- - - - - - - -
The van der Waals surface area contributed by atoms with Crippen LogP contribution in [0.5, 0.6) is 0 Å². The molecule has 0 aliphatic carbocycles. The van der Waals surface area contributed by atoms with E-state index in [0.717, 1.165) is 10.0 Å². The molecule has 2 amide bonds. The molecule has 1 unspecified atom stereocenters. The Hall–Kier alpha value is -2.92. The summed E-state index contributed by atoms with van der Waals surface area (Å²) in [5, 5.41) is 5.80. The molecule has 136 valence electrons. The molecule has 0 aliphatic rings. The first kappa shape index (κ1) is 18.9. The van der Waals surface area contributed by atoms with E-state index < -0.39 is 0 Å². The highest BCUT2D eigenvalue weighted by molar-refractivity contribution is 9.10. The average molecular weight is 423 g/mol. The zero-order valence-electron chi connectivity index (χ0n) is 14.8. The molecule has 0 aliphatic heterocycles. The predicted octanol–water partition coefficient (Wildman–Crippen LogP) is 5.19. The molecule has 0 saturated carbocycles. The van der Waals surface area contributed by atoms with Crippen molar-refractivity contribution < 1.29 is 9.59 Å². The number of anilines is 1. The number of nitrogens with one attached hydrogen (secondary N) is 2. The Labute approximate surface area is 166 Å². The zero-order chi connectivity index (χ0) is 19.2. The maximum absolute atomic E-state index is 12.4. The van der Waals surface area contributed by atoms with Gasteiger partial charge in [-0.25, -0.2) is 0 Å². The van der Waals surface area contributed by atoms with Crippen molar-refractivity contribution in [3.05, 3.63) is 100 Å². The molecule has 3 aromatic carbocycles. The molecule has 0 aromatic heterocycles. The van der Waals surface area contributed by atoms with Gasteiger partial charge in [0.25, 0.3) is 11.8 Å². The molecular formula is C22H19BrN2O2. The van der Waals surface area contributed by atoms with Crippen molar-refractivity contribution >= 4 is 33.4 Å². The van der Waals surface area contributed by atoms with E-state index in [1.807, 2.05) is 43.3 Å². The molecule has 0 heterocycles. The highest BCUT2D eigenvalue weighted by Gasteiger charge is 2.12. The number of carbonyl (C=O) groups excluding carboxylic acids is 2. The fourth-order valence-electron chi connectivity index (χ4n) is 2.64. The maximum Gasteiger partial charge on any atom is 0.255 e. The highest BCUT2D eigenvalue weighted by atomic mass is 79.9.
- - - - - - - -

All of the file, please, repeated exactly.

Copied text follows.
The van der Waals surface area contributed by atoms with Crippen LogP contribution in [0.5, 0.6) is 0 Å². The molecule has 0 aliphatic carbocycles. The van der Waals surface area contributed by atoms with E-state index in [0.717, 1.165) is 10.0 Å². The molecule has 2 amide bonds. The molecule has 1 unspecified atom stereocenters. The Hall–Kier alpha value is -2.92. The summed E-state index contributed by atoms with van der Waals surface area (Å²) in [5, 5.41) is 5.80. The molecule has 136 valence electrons. The molecule has 0 aliphatic rings. The first kappa shape index (κ1) is 18.9. The van der Waals surface area contributed by atoms with E-state index < -0.39 is 0 Å². The highest BCUT2D eigenvalue weighted by molar-refractivity contribution is 9.10. The average molecular weight is 423 g/mol. The zero-order valence-electron chi connectivity index (χ0n) is 14.8. The molecule has 0 aliphatic heterocycles. The predicted octanol–water partition coefficient (Wildman–Crippen LogP) is 5.19. The molecule has 0 saturated carbocycles. The van der Waals surface area contributed by atoms with Crippen molar-refractivity contribution < 1.29 is 9.59 Å². The number of anilines is 1. The number of nitrogens with one attached hydrogen (secondary N) is 2. The Labute approximate surface area is 166 Å². The zero-order chi connectivity index (χ0) is 19.2. The maximum absolute atomic E-state index is 12.4. The van der Waals surface area contributed by atoms with Gasteiger partial charge in [-0.25, -0.2) is 0 Å². The van der Waals surface area contributed by atoms with Crippen molar-refractivity contribution in [3.05, 3.63) is 100 Å². The molecule has 3 aromatic carbocycles. The molecule has 0 aromatic heterocycles. The van der Waals surface area contributed by atoms with Gasteiger partial charge in [0.25, 0.3) is 11.8 Å². The molecular formula is C22H19BrN2O2. The van der Waals surface area contributed by atoms with Crippen molar-refractivity contribution >= 4 is 33.4 Å². The van der Waals surface area contributed by atoms with E-state index in [1.807, 2.05) is 43.3 Å². The molecule has 0 heterocycles. The highest BCUT2D eigenvalue weighted by Gasteiger charge is 2.12. The number of carbonyl (C=O) groups excluding carboxylic acids is 2. The fourth-order valence-electron chi connectivity index (χ4n) is 2.64. The maximum Gasteiger partial charge on any atom is 0.255 e. The highest BCUT2D eigenvalue weighted by atomic mass is 79.9.